A possible solution:

Disclaimer/admission: I’ve not really researched/considered _all_  possible solutions to the problem above, I just started searching and reading and came up with/felt led towards  this. I think there is some value in spending some of the meeting exploring other options to see if anything sounds better (for a what definition of better?).


We do this with Gitlab runners and working instances on EC2. Since it can take some time to spin up a new instance we hold a certain amount running during business hours. If more are needed more are spun up transparently. Of course this costs money in particular when large instances with a lot of memory and a lot of vCPUs are used. Instances can automatically be terminated if there is overcapacity. There are other cost control options. Docker images inside the instances provide the controlled build environment.

Something using the built-in cache mirror in Yocto–there are a few ways it can do this, as it’s essentially a file share somewhere. https://pelux.io/2017/06/19/How-to-create-a-shared-sstate-dir.html for an example shows how to share it via NFS, but you can also use http or ftp.

EC2 elastic storage works via NFS (pretty straight forward). Artifactory can be used too.

Having a single cache largely solves the storage issue as there is only one cache, so having solved that issue, it introduces a few more questions and constraints:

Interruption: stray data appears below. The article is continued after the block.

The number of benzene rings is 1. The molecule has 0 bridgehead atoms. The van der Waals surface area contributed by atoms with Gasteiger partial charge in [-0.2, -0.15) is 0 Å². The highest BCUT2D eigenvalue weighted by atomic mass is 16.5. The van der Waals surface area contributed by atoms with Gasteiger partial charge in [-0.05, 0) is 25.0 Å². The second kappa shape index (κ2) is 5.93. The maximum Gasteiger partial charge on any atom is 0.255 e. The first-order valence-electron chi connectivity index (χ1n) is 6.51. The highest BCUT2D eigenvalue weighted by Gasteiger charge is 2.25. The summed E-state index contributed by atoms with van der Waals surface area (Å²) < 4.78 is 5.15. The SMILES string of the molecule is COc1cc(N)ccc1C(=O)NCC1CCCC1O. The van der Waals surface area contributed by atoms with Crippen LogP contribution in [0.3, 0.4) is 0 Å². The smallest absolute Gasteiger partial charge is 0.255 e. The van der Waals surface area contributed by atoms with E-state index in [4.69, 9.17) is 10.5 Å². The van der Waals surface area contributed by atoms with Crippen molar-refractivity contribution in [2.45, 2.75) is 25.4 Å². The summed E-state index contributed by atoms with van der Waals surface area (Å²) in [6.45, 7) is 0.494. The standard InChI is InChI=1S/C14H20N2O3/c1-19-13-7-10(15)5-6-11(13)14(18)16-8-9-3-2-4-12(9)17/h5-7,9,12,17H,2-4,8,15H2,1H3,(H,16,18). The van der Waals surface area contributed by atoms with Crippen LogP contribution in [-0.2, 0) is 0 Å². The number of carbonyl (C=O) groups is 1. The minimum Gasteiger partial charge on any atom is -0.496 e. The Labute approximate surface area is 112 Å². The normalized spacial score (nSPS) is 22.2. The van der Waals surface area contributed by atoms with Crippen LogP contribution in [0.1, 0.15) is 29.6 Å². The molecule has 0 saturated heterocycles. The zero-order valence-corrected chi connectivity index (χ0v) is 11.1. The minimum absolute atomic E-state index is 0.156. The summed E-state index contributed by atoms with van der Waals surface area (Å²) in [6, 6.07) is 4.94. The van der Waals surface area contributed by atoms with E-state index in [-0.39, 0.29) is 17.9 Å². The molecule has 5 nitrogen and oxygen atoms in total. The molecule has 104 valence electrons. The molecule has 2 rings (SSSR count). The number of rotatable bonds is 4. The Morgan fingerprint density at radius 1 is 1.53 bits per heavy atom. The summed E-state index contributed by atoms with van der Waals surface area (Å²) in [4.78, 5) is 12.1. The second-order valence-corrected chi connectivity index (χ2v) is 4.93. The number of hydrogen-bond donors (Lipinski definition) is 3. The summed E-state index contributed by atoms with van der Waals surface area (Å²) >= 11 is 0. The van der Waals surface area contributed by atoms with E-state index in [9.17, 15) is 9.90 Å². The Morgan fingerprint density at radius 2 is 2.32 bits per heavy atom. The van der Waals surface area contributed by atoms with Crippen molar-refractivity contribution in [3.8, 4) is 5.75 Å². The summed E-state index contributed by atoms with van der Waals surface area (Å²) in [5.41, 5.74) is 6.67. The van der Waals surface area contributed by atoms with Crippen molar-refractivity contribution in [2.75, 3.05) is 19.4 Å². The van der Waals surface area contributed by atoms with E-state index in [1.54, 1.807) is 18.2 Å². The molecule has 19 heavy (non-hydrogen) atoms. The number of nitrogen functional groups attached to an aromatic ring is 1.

1. How do we manage the size of the cache?

There’s no built-in expiry mechanism I could find. This means we’d probably have to create something ourselves (parse access logs from the server hosting the cache and apply a garbage collector process).

You have to prune it yourself. Typically based on age and when the development moves to a new release of YP.
  1. How/When do we update the cache?

All environments contributing to the cache need to be identical (that ansible playbook just grabs the latest of everything) to avoid subtle differences in the build artefacts depending on which environment populated the cache.

We do this with the release builds only.
  1. How much time will fetching the cache from a remote server add to the build?

I think this is probably something we will have to just live with, but if it’s all in the cloud the network speed between VMs is fast.

There is no generic answer to this. It depends on the storage and of course the networking infrastructure.

This shared cache solution removes the per agent cost on storage, and also – a varying extent – the per branch costs (assuming that you’re not working on something at the top/start beginning of the dependency tree)  from the equation above.

 

Yes, that is the idea. Since the builds are running inside a Docker instance there is a local cache but it will be discarded when the container is discarded and the VM is spun down. Cache misses require additional time but that's the nature of it.

I’d love to see some other ideas as well as I worry I’m missing something easier or more obvious – better.

Any thoughts?
Thanks
Phill

 

 

:rjs


    
-- 
-----
Rudolf J Streif
CEO/CTO ibeeto
+1.855.442.3386 x700


Richard Purdie
 

On Mon, 2020-02-17 at 04:27 -0800, philip.lewis@domino-uk.com wrote:
Something using the built-in cache mirror in Yocto–there are a few
ways it can do this, as it’s essentially a file share somewhere.
https://pelux.io/2017/06/19/How-to-create-a-shared-sstate-dir.html
for an example shows how to share it via NFS, but you can also use http or ftp.
Sharing sstate between the workers is the obvious win, as is rm_work to